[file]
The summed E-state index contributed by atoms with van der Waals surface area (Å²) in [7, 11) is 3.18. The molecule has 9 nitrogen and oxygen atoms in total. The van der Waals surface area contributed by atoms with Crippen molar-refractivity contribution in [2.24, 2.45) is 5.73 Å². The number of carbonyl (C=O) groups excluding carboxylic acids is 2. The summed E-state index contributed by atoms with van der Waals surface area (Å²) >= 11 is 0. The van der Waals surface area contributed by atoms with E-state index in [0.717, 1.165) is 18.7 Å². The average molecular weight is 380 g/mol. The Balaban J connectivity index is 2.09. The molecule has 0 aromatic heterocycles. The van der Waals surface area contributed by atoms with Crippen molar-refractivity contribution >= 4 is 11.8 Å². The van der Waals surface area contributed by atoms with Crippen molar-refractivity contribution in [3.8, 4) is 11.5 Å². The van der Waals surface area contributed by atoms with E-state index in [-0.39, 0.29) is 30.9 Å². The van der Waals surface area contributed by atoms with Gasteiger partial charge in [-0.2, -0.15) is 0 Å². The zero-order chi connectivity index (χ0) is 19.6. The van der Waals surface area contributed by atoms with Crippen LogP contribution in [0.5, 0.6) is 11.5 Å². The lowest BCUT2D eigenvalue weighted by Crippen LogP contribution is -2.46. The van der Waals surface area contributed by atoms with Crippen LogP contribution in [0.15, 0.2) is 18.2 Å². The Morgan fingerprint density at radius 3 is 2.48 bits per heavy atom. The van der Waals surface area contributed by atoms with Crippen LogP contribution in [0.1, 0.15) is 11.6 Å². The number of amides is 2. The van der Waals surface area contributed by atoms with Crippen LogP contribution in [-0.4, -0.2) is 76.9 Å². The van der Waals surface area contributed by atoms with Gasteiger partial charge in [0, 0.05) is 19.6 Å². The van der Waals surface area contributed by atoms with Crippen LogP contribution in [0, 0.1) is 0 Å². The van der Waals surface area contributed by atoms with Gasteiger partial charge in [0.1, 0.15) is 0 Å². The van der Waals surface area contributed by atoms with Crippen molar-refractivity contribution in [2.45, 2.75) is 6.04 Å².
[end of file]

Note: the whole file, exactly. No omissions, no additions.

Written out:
The summed E-state index contributed by atoms with van der Waals surface area (Å²) in [7, 11) is 3.18. The molecule has 9 nitrogen and oxygen atoms in total. The van der Waals surface area contributed by atoms with Crippen molar-refractivity contribution in [2.24, 2.45) is 5.73 Å². The number of carbonyl (C=O) groups excluding carboxylic acids is 2. The summed E-state index contributed by atoms with van der Waals surface area (Å²) >= 11 is 0. The van der Waals surface area contributed by atoms with E-state index in [0.717, 1.165) is 18.7 Å². The average molecular weight is 380 g/mol. The Balaban J connectivity index is 2.09. The molecule has 0 aromatic heterocycles. The van der Waals surface area contributed by atoms with Crippen molar-refractivity contribution >= 4 is 11.8 Å². The van der Waals surface area contributed by atoms with Crippen molar-refractivity contribution in [3.8, 4) is 11.5 Å². The van der Waals surface area contributed by atoms with E-state index in [-0.39, 0.29) is 30.9 Å². The van der Waals surface area contributed by atoms with Gasteiger partial charge in [-0.2, -0.15) is 0 Å². The zero-order chi connectivity index (χ0) is 19.6. The van der Waals surface area contributed by atoms with Crippen LogP contribution in [0.5, 0.6) is 11.5 Å². The lowest BCUT2D eigenvalue weighted by Crippen LogP contribution is -2.46. The van der Waals surface area contributed by atoms with Crippen LogP contribution in [0.15, 0.2) is 18.2 Å². The Morgan fingerprint density at radius 3 is 2.48 bits per heavy atom. The van der Waals surface area contributed by atoms with Crippen LogP contribution in [0.1, 0.15) is 11.6 Å². The number of amides is 2. The van der Waals surface area contributed by atoms with Crippen LogP contribution in [-0.4, -0.2) is 76.9 Å². The van der Waals surface area contributed by atoms with Gasteiger partial charge in [0, 0.05) is 19.6 Å². The van der Waals surface area contributed by atoms with Crippen LogP contribution in [0, 0.1) is 0 Å². The van der Waals surface area contributed by atoms with Gasteiger partial charge in [0.1, 0.15) is 0 Å². The van der Waals surface area contributed by atoms with Crippen molar-refractivity contribution in [2.45, 2.75) is 6.04 Å².